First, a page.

Home | Technical | MIDI | Sequencer Tips
Don't be tempted to over quantise. Reserve a full quantise for parts that
need to be tight such as the bass and drums.
(2) Gate Effects
Dance music relies heavily on gating effects. You can achieve the same
choppy effect on a sequencer by altering the MIDI volume messages.
Find out which MIDI controllers your synth supports and use them.
(4) Filter Sweeps
(5) Steal patterns
MIDI data is so easy to manipulate that you can view your entire collection
of MIDI files as a library of data waiting to be remixed.
If your sequencer has a reverse or retrograde function this can be used to reverse an entire section of midi data. If you are completely stuck for inspiration this can certainly produce some interesting results and is unlikely to sound like anything that you might consciously program.
(7) Create Basslines from Drum Patterns
This is a simple way to ensure that the two rhythmically most important sections of a track are extremely tight. Copy a fairly simple drum part to another track, apply a bass patch to it and then shift the pitches about until it starts to sound OK. You can also try this the other way around - copy a bass part to a drum track and then alter the drum voices to suit. Pitching them all to the kick drum usually works quite well.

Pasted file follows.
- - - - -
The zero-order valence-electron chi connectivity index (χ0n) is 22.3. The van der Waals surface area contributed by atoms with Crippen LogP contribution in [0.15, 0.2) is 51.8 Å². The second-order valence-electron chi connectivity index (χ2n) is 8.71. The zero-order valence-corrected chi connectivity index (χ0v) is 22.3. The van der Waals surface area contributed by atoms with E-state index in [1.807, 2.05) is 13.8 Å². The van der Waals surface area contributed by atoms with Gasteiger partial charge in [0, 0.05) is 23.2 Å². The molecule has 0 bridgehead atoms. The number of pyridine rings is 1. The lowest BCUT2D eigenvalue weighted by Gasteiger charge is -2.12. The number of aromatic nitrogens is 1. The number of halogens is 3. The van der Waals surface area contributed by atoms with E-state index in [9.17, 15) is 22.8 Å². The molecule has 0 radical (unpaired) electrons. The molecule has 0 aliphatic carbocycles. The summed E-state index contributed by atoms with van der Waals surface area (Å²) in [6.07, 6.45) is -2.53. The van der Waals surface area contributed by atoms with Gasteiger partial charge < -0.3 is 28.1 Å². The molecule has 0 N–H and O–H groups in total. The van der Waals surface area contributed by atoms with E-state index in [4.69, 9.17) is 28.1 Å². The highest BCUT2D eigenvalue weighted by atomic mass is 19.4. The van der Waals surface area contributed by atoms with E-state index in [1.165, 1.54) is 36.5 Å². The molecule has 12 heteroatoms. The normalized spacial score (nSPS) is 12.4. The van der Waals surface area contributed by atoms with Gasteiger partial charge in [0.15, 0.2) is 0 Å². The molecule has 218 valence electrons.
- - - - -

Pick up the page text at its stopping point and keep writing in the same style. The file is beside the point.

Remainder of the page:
(8) Thin Controller Data
Too much copying nd pasting can leave your track littered with unwanted controller data that will swamp the sequencer and sometimes slow the track down. Try thinning it out - if your sequencer has a function to do this then you are laughing, if not you may have to do it by hand. There are also standalone programs available that will filter a midi file using options that you specify. If your sequencer allows you to enter data with a grid snap facility make sure that this is not set to too high a resolution or you will find that when you are drawing controller sweeps etc. unnecessary data is being entered into the event list.
You don't need an effects unit to create MIDI delays as these can be easily
programmed using a sequencer. Just copy a part and slide the notes so that
they sound a fraction of a beat later than the originals. Fading the velocity
on the delayed section so that the delays get gradually softer can also
be effective as can randomising the velocities. Try repeating the delay
at slightly different offsets and adding pan and other controller messages
to create complex evolving sounds.